A court reporter, stenotype reporter or stenographer is someone who verbatim, for legal purposes, completely and accurately transcribes into written form, speeches spoken or recorded, sworn proceedings, court hearings, conversations, video depositions, legal depositions, and meetings. A certified reporter plays a significant role in judicial meetings and proceedings where written legal transcriptions of depositions need to be saved as court records. Some reporters also assist trial attorneys and judges by suggesting alternative administration and courtroom procedures, or by organizing and gathering information required for official records.
Since there is a great demand for court reporters, there are always job openings with inviting salary and compensation available. Aside from establishing contacts with various courts, there are other ways to search for court reporting jobs.
Start your search by checking your school's job placement office. Many schools that offer court reporting courses have a listing of open jobs in the locality. Your school may have links to your local jurisdiction and may be able to arrange for you to apply for an open position.
If you plan to relocate after graduating, you can start initiating contact with the state and local Human Resource and Employment departments. They would be able to assist you find open court reporter jobs in the area. They could also provide you with the qualifications needed for the open positions, and guide you on the proper way to submit an application.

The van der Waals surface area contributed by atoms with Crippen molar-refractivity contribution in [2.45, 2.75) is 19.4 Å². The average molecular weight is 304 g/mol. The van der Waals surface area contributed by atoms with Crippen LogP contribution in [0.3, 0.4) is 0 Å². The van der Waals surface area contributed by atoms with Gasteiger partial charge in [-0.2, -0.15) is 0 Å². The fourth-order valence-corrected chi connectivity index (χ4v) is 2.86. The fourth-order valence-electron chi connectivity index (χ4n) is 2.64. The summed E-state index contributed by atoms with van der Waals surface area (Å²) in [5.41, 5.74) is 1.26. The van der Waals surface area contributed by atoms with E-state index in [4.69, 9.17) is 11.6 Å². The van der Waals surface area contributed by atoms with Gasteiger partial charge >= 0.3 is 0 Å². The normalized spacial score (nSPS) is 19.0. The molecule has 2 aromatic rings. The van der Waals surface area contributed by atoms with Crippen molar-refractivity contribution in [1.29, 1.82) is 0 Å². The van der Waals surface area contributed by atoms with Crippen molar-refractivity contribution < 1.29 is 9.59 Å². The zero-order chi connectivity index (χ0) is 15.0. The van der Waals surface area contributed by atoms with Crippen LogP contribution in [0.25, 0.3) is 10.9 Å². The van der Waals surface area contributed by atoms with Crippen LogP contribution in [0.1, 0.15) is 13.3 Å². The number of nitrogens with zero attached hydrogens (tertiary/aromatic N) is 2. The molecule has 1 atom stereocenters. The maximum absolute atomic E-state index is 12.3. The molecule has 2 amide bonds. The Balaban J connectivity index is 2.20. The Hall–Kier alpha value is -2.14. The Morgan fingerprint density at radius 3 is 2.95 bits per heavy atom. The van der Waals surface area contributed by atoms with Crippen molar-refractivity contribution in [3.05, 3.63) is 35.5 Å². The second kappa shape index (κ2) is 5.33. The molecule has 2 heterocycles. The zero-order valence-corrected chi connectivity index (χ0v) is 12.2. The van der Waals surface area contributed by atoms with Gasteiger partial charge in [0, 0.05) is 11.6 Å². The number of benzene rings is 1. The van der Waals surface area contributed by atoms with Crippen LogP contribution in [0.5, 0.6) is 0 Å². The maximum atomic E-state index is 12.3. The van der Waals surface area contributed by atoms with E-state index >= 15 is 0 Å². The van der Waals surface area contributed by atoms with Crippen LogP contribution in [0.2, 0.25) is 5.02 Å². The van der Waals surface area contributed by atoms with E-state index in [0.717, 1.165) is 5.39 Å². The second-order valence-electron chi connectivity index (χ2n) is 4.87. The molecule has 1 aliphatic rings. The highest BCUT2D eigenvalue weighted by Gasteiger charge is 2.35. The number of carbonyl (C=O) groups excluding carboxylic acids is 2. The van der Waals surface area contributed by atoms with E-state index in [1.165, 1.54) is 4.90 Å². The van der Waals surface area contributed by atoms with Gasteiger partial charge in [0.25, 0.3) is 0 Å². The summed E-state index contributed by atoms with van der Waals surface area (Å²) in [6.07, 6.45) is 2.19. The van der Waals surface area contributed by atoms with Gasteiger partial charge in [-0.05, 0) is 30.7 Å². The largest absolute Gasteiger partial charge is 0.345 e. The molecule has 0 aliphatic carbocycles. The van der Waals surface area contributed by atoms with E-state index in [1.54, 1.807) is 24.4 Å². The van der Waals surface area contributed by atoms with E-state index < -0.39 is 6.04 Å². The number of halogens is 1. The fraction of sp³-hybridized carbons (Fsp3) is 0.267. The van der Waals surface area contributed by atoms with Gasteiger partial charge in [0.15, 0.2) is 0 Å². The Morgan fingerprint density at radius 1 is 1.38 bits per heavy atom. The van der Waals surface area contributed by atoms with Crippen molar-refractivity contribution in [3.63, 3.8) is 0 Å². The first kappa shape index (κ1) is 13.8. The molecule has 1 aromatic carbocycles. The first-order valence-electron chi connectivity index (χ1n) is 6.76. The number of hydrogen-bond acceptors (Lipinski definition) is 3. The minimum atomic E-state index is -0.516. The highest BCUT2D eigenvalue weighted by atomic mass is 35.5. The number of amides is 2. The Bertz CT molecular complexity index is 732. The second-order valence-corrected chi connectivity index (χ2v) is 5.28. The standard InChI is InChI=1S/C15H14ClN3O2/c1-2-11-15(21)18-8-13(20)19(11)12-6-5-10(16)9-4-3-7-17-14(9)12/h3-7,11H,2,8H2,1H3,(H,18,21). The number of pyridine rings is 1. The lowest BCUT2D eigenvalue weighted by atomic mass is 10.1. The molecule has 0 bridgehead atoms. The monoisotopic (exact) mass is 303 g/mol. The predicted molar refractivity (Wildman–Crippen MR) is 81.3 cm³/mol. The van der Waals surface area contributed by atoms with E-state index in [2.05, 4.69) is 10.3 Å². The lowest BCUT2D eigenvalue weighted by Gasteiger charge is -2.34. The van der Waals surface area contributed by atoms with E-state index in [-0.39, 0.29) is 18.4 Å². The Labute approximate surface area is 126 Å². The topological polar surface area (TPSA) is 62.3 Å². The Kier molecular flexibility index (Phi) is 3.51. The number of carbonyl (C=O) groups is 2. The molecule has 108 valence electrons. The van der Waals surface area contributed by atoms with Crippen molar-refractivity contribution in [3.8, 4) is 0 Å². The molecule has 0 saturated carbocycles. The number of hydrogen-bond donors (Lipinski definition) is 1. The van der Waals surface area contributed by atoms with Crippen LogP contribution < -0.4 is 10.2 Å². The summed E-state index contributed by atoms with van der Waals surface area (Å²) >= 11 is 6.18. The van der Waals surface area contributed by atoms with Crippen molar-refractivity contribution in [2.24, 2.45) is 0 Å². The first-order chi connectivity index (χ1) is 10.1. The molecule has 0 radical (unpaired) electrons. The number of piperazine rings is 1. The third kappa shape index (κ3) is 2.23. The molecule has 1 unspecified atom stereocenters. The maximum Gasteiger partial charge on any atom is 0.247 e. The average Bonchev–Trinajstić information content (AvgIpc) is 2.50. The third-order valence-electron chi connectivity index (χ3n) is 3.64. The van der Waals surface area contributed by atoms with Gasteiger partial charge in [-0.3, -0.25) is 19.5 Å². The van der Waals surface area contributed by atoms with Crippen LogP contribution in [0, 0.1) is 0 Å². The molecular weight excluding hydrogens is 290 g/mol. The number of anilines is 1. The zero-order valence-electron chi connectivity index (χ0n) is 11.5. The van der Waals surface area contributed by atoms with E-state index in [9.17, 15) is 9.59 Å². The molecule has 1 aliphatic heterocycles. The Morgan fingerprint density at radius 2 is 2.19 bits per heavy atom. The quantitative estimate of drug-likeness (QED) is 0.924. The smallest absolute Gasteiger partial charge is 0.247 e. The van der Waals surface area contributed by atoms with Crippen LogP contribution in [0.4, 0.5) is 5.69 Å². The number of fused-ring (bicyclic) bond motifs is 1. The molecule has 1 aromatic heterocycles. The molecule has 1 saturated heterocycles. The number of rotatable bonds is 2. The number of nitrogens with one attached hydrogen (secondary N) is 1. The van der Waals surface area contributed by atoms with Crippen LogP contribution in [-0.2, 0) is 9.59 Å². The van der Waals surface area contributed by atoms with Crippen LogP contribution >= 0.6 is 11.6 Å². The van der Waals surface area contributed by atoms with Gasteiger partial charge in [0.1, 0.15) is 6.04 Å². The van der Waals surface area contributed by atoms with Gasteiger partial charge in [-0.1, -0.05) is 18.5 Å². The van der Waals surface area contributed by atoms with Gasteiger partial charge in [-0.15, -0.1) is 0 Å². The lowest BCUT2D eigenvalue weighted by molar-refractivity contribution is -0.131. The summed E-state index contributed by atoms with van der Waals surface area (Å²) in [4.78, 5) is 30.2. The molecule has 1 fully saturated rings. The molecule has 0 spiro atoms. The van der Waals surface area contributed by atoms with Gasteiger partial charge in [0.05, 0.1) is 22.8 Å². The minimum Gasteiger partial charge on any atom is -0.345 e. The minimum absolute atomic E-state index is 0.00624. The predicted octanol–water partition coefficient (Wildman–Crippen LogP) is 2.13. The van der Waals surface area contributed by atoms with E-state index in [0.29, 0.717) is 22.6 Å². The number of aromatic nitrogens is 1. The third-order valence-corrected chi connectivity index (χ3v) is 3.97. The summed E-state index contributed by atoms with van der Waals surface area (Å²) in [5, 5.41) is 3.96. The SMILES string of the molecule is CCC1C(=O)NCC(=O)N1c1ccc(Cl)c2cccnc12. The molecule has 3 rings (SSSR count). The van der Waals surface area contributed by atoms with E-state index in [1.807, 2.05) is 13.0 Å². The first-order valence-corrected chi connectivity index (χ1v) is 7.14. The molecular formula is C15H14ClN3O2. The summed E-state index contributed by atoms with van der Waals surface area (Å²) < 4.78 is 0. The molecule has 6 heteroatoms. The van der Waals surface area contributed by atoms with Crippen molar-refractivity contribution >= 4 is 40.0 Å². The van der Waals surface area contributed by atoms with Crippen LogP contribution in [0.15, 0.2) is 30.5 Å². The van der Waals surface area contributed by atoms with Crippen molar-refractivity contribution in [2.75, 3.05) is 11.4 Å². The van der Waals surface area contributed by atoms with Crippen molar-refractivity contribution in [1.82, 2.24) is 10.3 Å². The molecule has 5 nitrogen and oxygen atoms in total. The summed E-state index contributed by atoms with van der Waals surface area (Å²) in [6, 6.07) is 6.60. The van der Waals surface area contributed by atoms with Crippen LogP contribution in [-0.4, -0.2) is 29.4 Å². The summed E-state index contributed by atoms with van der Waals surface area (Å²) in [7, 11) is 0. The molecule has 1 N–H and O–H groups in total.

Court Reporter Associations are good resources of open jobs. These associations have in their database, a contact list of the different jurisdictions in the state, and would be able to provide you some tips on the hiring process, range of salary and compensation, and benefit packages for a court reporter job.
It would also be advisable to register with more than one court reporting service to widen your employment options. Like temporary work agencies, these agencies have contracts with courts to provide qualified court reporters. If this happens, you earn more, by being paid as an employee of the court and getting a salary from the agency. This option would be helpful if you are relocating or need experience working in several courts.
There are also available job postings for court reporters in online job sites. Search all open employment options including those in national and local job sites. Find out the compensation and salary offers in the area.
Make sure you are certified and possess the skills required to do legal transcription, including skills in shorthand; good accuracy and speed rates; an exceptional hearing and listening ability; a good command of the English language; skills in punctuation, grammar and vocabulary; a heightened awareness of current events and business practices; expert knowledge of criminal and appellate procedures, and legal terminology; and the ability to simultaneously and quickly, speak and listen quietly, if you are a Voice Writing Reporter. Lastly, you should have adequate knowledge of how to use computer software applications and hardware for captioning proceedings in real-time, for speech recognition equipment and computerized stenography.
Finding a court reporter job to record legal depositions, video depositions and maintain court records is easy. Maximize all your resources and know how to apply for the position. Be clear about the compensation, conditions of the work and other job expectations before applying for the job.